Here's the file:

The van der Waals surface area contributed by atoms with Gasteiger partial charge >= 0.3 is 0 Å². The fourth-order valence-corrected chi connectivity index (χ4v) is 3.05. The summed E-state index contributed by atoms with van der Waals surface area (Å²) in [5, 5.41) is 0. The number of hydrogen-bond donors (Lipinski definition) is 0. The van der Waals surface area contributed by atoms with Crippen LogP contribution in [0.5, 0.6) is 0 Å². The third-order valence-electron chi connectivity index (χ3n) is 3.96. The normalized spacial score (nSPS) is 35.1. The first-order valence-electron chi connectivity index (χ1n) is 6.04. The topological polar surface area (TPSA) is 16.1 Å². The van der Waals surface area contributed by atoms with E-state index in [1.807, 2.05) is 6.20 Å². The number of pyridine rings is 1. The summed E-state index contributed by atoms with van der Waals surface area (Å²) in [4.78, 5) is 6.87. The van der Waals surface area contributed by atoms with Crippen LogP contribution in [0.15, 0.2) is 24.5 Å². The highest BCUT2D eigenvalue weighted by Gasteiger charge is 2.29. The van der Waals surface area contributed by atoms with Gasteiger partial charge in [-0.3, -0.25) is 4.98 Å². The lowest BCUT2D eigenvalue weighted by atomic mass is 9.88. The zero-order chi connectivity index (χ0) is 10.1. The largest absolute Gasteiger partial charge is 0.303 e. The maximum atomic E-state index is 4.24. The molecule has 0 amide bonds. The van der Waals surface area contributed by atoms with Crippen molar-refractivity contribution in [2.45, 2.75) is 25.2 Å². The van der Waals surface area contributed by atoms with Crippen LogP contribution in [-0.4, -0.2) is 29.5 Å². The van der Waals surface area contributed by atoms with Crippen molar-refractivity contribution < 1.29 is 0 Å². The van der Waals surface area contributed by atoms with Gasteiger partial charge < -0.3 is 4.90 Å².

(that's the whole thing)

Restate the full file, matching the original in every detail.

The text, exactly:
The van der Waals surface area contributed by atoms with Gasteiger partial charge >= 0.3 is 0 Å². The fourth-order valence-corrected chi connectivity index (χ4v) is 3.05. The summed E-state index contributed by atoms with van der Waals surface area (Å²) in [5, 5.41) is 0. The number of hydrogen-bond donors (Lipinski definition) is 0. The van der Waals surface area contributed by atoms with Crippen LogP contribution in [0.5, 0.6) is 0 Å². The third-order valence-electron chi connectivity index (χ3n) is 3.96. The normalized spacial score (nSPS) is 35.1. The first-order valence-electron chi connectivity index (χ1n) is 6.04. The topological polar surface area (TPSA) is 16.1 Å². The van der Waals surface area contributed by atoms with E-state index in [1.807, 2.05) is 6.20 Å². The number of pyridine rings is 1. The summed E-state index contributed by atoms with van der Waals surface area (Å²) in [4.78, 5) is 6.87. The van der Waals surface area contributed by atoms with Crippen LogP contribution in [0.15, 0.2) is 24.5 Å². The highest BCUT2D eigenvalue weighted by Gasteiger charge is 2.29. The van der Waals surface area contributed by atoms with Gasteiger partial charge in [-0.3, -0.25) is 4.98 Å². The lowest BCUT2D eigenvalue weighted by atomic mass is 9.88. The zero-order chi connectivity index (χ0) is 10.1. The largest absolute Gasteiger partial charge is 0.303 e. The maximum atomic E-state index is 4.24. The molecule has 0 amide bonds. The van der Waals surface area contributed by atoms with Crippen molar-refractivity contribution in [2.45, 2.75) is 25.2 Å². The van der Waals surface area contributed by atoms with Crippen LogP contribution in [-0.4, -0.2) is 29.5 Å². The van der Waals surface area contributed by atoms with Crippen molar-refractivity contribution < 1.29 is 0 Å². The van der Waals surface area contributed by atoms with Gasteiger partial charge < -0.3 is 4.90 Å².